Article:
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Effects of Environmental Regulatory Systems on Housing Affordability



Release Date: 
October 2007 (258)
Posted Date:   
September 1, 2008



By some projections, the United States will add 100 million people faster than any country on the planet except India. This translates into a net increase of about 40 million homes. This growth will occur largely in areas already challenged by declining supplies of land suitable for efficient development and shifts in demand favoring different – often higher density housing in more mixed-use configurations. The environmental implications of future growth may be significant, and there is a current debate about how to balance meeting housing growth pressures affordably and protecting the environment. Environmental mandates have proliferated and grown more important over the last two decades, but little research has been done to determine what kinds of impacts they have on the provision of affordable housing in communities across the country. Many have argued that environmental regulations have driven up the cost of housing and serve as a critical barrier to affordable housing, but there is little empirical evidence of the impact.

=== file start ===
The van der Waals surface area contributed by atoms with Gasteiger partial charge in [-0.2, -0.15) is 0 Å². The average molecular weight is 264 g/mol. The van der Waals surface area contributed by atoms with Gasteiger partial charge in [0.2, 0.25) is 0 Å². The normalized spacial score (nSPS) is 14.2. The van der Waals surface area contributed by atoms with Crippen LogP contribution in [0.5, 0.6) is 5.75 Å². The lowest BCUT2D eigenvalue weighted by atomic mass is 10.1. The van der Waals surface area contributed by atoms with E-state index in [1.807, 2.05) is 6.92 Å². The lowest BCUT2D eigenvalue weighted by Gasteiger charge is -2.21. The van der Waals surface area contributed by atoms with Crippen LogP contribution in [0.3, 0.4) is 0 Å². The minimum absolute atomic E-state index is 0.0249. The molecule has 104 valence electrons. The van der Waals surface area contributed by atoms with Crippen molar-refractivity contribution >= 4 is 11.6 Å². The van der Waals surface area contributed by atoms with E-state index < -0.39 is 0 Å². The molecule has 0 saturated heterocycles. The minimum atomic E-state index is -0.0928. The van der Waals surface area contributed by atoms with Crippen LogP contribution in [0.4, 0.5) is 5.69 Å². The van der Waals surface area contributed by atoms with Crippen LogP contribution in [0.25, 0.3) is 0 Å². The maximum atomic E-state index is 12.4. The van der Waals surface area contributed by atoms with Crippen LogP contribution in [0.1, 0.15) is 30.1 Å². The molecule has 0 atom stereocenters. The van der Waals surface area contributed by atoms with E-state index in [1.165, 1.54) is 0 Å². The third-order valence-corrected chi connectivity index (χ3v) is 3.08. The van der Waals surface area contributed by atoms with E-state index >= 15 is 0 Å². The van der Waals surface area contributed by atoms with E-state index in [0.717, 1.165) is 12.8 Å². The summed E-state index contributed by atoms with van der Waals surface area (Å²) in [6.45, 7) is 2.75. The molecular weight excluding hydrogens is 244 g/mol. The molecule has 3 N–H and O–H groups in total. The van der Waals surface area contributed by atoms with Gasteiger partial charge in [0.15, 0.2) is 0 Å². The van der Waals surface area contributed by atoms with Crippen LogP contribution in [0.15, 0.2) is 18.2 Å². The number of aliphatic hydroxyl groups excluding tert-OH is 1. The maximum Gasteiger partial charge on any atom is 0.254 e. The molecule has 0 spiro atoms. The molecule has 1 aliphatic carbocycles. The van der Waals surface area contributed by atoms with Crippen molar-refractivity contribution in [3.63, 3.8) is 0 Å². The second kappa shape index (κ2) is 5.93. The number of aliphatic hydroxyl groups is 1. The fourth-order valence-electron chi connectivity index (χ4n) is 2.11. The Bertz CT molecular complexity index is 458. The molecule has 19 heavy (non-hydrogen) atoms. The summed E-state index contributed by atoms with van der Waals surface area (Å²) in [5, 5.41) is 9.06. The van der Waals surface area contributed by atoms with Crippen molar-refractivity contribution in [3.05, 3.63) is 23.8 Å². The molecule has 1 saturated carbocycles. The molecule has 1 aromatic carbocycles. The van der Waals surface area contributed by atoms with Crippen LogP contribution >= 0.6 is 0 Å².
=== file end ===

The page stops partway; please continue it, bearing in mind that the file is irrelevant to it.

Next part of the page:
Because so little is known definitively, there is a need to identify promising and needed areas of research, conduct the needed research, and pursue corresponding policy implications of the research findings. The purpose of this study is to clarify research issues in the investigation of environmental regulations and review processes as regulatory barriers to housing affordability and to identify areas for further research that address important relevant policy issues. The study focuses on just four U.S. housing markets, only one in detail, and while it provides some of the first empirical data on the costs of assessments, compliance and delays from environmental regulations, the limited geographic scope makes the study preliminary in nature. It is not intended to provide definitive, broad-based, representative findings that can be broadly generalized. The results are suggestive, or heuristic, and are intended to set the stage for more targeted research to be pursued in more detailed studies.